brewing, leasing, food processing, and furniture manufacturing. Many U.S.
franchises, particularly in the restaurant sector, operate in Honduras.

In 2004, the United States signed the U.S.-Central America Free Trade
Agreement (CAFTA) with Honduras, El Salvador, Nicaragua, Guatemala, Costa
Rica, and the Dominican Republic. The legislatures of all signatories except
Costa Rica ratified CAFTA in 2005, and the agreement entered into force in
the first half of 2006. CAFTA eliminates tariffs and other barriers to trade
in goods, services, agricultural products, and investments. Additionally,
CAFTA is expected to solidify democracy, encourage greater regional
integration, and provide safeguards for environmental protection and labor
rights.

In June 2005, Honduras became the first country in the hemisphere to sign a
Millennium Challenge Account (MCA) compact with the US Government. Under the
compact, the U.S. Millennium Challenge Corporation will invest $215 million
over five years to help Honduras improve its road infrastructure, diversify
its agriculture, and get its products to market.

The United States maintains a small presence at a Honduran military base; the
two countries conduct joint peacekeeping, counternarcotics, humanitarian,
disaster relief, and civic action exercises. U.S. troops conduct and provide
logistics support for a variety of bilateral and multilateral
exercises--medical, engineering, peacekeeping, counternarcotics, and disaster
relief--for the benefit of the Honduran people and their Central American
neighbors. U.S. forces--regular, reserve, and National Guard--benefit greatly
from these exercises.

U.S. Policy Toward Honduras
U.S. policy toward Honduras is aimed at consolidating democracy, protecting
human rights, and promoting the rule of law. U.S. Government programs are
aimed at promoting a healthy and more open economy capable of sustainable
growth, improving the climate for business and investment while protecting
U.S. citizen and corporate rights, and promoting the well-being of the
Honduran people. The United States also works with Honduras to meet
transnational challenges--including the fight against terrorism, narcotics
trafficking, money laundering, illegal migration, and trafficking in
persons--and encourages and supports Honduran efforts to protect the
environment. The goals of strengthening democracy and promoting viable
economic growth are especially important given the geographical proximity of
Honduras to the United States. Approximately 800,000 to 1 million Hondurans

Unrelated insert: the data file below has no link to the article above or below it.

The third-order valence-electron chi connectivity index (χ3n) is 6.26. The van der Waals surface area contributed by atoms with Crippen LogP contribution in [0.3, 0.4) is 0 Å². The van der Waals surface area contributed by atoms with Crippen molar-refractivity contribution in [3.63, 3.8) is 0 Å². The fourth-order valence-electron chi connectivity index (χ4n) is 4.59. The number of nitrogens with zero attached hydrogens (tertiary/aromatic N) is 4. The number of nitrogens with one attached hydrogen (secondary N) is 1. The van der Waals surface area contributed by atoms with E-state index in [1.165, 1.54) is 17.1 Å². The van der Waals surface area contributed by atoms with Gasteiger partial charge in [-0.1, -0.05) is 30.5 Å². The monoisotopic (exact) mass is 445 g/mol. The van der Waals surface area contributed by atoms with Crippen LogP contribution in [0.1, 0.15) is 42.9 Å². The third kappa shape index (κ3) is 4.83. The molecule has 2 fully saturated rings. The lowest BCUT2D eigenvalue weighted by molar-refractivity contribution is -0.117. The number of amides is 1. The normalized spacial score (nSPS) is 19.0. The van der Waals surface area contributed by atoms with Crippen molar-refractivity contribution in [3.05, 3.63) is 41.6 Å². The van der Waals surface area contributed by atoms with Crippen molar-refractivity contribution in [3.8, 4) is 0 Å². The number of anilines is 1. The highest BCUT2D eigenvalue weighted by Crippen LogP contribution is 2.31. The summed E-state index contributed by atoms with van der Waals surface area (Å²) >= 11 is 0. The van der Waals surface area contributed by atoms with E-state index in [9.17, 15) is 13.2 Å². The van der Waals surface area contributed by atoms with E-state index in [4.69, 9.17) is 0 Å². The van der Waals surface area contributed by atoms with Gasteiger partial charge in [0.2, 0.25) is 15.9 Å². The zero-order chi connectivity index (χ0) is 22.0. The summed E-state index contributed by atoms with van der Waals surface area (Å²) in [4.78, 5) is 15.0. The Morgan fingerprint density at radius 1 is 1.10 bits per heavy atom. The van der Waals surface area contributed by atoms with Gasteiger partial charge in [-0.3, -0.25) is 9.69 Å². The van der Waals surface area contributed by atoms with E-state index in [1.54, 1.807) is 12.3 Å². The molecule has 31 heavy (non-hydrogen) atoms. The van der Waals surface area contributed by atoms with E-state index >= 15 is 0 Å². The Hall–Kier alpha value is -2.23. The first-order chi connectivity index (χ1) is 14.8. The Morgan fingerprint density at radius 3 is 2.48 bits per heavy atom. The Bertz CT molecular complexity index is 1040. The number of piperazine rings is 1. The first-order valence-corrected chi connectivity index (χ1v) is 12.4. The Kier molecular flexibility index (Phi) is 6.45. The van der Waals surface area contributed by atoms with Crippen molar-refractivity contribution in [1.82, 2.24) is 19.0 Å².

reside in the United States; consequently, immigration issues are an
important item on our bilateral agenda.

U.S.-Honduran ties are further strengthened by numerous private sector
contacts, with an average of between 80,000 and 110,000 U.S. citizens
visiting Honduras annually and about 15,000 Americans residing there. More
than 150 American companies operate in Honduras.

Economic and Development Assistance
In order to help strengthen Honduras' democratic institutions and improve
living conditions, the United States has provided substantial economic
assistance. The United States has historically been the largest bilateral
donor to Honduras. The USAID budget for Honduras is $37 million for fiscal
year 2007. Over the years, U.S. foreign assistance has helped advance such
objectives as fostering democratic institutions, increasing private sector
employment and income, helping Honduras manage its arrears with international
financial institutions, providing humanitarian aid, increasing agricultural
production, and providing loans to microbusinesses.

1998's Hurricane Mitch left hundreds of thousands homeless, devastated the
road network and other public infrastructure, and crippled certain key
sectors of the economy. Estimates show that Hurricane Mitch caused $8.5
billion in damages to homes, hospitals, schools, roads, farms, and businesses
throughout Central America, including more than $3 billion in Honduras alone.
In response, the United States provided more than $461 million in immediate
disaster relief and humanitarian aid spread over the years 1998-2001. This
supplemental assistance was designed to help repair water and sanitation
systems; replace housing, schools, and roads; provide agricultural inputs;
provide local government crisis management training; grant debt relief; and
encourage environmental management expertise. Additional resources were
utilized to maintain anti-crime and drug assistance programs.

In 2001, the United States also provided food aid in response to a short
drought and the depressed state of the agriculture sector. Subsequently, the